Memorial walk held for victims of Florida shooting

Eric McLaughlin

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One month after the Marjory Stoneman Douglas High School shooting, the entire Malvern student body participated in a memorial walk and chapel service on March 14 to honor the 17 victims.

The silent walk started in the bus lane next to the O’Neill Center. Students followed the Cross in a procession around the ring road in silence, finishing at the Chapel.

When students entered the chapel, they saw poster-sized images of each of the 17 victims of the Parkland shooting. During the prayer service, seniors and juniors read short biographies of each of the victims and placed roses in front of the posters. Head of School Fr. Donald Reilly O.S.A. opened and closed the service with prayerful reflection.

Unlike many school walkouts nationwide on this date, Malvern’s memorial was not themed on any political or legislative action around gun violence. According to the National School Walkout website, more than 3,100 walkouts were planned for March 14 at schools nationwide as a protest to push legislative action on gun reform and a memorial to the Parkland victims.

Twelfth Grade Academy Leader Mrs. Harriet Lappas and a group of seniors and juniors helped to organize and lead Malvern’s service.

“The students chose for the event to be non-political,” Lappas said.

An email sent out to faculty, parents, and students announcing the walk explained that that it would be a solemn event in line with the school’s Augustinian values.

Senior Louis Margay was one of the students who helped to organize the walk and service. He noted that the walk was not the same as the walkouts that happened at schools across the country.

“It’s not really a walkout because—I didn’t really decide this, I don’t know who did, really—given the community Malvern is, we didn’t want to have political statements against guns or anything,” Margay said. “It’s just basically like a memorial for the victims rather than a push for legislative change or something in politics.”

Margay recognized the difference between Malvern’s memorial and other schools’ walkouts, which many Malvern students watched today via social media.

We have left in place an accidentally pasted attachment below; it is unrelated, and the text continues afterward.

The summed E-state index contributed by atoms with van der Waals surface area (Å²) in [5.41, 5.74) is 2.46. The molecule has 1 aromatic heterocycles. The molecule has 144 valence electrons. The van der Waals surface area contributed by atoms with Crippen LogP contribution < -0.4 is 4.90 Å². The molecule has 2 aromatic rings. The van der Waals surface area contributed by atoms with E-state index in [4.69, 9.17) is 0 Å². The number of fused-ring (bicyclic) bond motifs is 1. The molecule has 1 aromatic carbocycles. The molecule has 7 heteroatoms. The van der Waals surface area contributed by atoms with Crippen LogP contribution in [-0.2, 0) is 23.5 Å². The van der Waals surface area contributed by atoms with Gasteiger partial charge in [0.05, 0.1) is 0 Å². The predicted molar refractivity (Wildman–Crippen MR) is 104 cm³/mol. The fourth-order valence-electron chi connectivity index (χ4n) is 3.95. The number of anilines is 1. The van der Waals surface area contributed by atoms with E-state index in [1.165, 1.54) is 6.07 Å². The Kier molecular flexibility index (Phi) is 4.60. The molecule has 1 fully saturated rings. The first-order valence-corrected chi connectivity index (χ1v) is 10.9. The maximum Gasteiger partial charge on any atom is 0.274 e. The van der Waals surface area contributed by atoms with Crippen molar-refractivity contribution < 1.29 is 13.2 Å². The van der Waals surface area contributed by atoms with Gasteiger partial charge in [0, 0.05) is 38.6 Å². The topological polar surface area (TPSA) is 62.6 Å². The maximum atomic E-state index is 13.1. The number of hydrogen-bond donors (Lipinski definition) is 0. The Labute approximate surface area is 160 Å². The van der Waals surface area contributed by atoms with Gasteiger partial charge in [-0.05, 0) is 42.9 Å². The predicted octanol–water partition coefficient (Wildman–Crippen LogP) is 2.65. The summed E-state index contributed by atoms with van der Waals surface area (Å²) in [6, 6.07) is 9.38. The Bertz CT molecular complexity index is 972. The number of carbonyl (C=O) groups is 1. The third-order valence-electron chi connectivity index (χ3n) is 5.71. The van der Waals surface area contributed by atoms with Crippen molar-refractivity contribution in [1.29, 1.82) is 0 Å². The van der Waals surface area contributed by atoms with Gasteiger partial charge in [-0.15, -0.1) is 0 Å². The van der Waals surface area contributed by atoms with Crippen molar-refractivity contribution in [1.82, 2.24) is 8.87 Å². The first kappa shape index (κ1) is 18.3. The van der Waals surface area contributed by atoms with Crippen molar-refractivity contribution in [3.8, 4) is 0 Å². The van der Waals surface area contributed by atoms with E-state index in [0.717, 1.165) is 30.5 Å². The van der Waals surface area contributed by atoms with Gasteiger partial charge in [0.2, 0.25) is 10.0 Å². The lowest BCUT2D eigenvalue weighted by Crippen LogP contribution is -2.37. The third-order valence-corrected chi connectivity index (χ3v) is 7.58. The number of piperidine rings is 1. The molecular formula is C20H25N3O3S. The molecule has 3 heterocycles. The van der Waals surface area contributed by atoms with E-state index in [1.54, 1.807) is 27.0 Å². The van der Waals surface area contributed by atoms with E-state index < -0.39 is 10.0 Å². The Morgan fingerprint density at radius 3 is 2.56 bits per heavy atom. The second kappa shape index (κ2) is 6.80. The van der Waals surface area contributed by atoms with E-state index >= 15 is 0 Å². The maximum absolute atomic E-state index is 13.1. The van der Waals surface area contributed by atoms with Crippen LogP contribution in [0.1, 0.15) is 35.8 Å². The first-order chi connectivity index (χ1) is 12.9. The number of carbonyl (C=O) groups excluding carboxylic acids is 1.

“Mrs. Lappas needed help, and I thought it was a good way to pay tribute to victims of this. You can’t please everyone,” he said.

Freshman Chris Buysse appreciated the fact that the walk was not politically centered.

“I thought it was great because it kind of had a way to please everyone. Nobody could have possibly gotten offended by that because we were respecting the lives of all those who were lost,” Buysse said.

Many people agreed that the service was very solemn and respectful to the victims.

“It was a really solemn experience and I felt that this brought to light the fact that those were 17 people—something that you really don’t look at with other school shootings. We really looked at them as a figure and we showed that they were people,” sophomore Colin Dougherty said.

Senior Drew Brady, who carried the Cross during the procession, agreed. “I think it was good. I think everyone took it really seriously. It was a good time to reflect on the lives of the people in Parkland,” he said.

English teacher Mr. John Bohannon was impressed by the outcome of the memorial. “I have told many students that I’ve seen that this was one of Malvern’s finest moments,” he said.

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Photos: Alex Haylock, Chase Bennett

[/et_pb_text][/et_pb_column][/et_pb_row][et_pb_row][et_pb_column type=”1_3″][et_pb_blurb _builder_version=”3.0.66″ title=”Chris Buysse ’21” url_new_window=”off” use_icon=”off” image=”https://lantern.news/wp-content/uploads/2018/03/Buysse.jpg” use_circle=”off” use_circle_border=”off” icon_placement=”top” use_icon_font_size=”off” background_layout=”light” body_font_size=”12″ border_style=”solid” animation=”off” saved_tabs=”all” global_module=”12213″]

“I thought the main takeaway from that was definitely just being able to honor the victims with everyone in our school. I thought it was great taking away an hour of our day to remember what happened in that horrible crime.

I thought it was great because it kind of had a way to please everyone. Nobody could have possibly gotten offended by that because we were respecting the lives of all those who were lost.”

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“It was a really solemn experience and I felt that this brought to light the fact that those were 17 people—something that you really don’t look at with other school shootings. We really looked at them as a figure and we showed that they were people.

I thought it was an interesting experience with the prayer, spiritual aspect of this. God is involved in all of this and it is different going to a Catholic school and experiencing this because there is the whole spiritual aspect of the school that is not accounted for at other schools. This was a nice peaceful way to commemorate everybody because everybody here can agree that it is right and respectful to honor their lives.”

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“It was interesting how Father Reilly took a religious standpoint in regards to the shooter, and how we should pray for him. It’s a tough thing to do.”

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“The walk should have been displayed as optional, but the chapel service was beneficial towards what the school was trying to do.”

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“It was peaceful and spiritual. It made you think and reflect on your own life.”

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“I thought the walk was good, but I thought it was kind of pointless, but the Church service was good. I think [keeping it non-political] would protect the school and all the students.”

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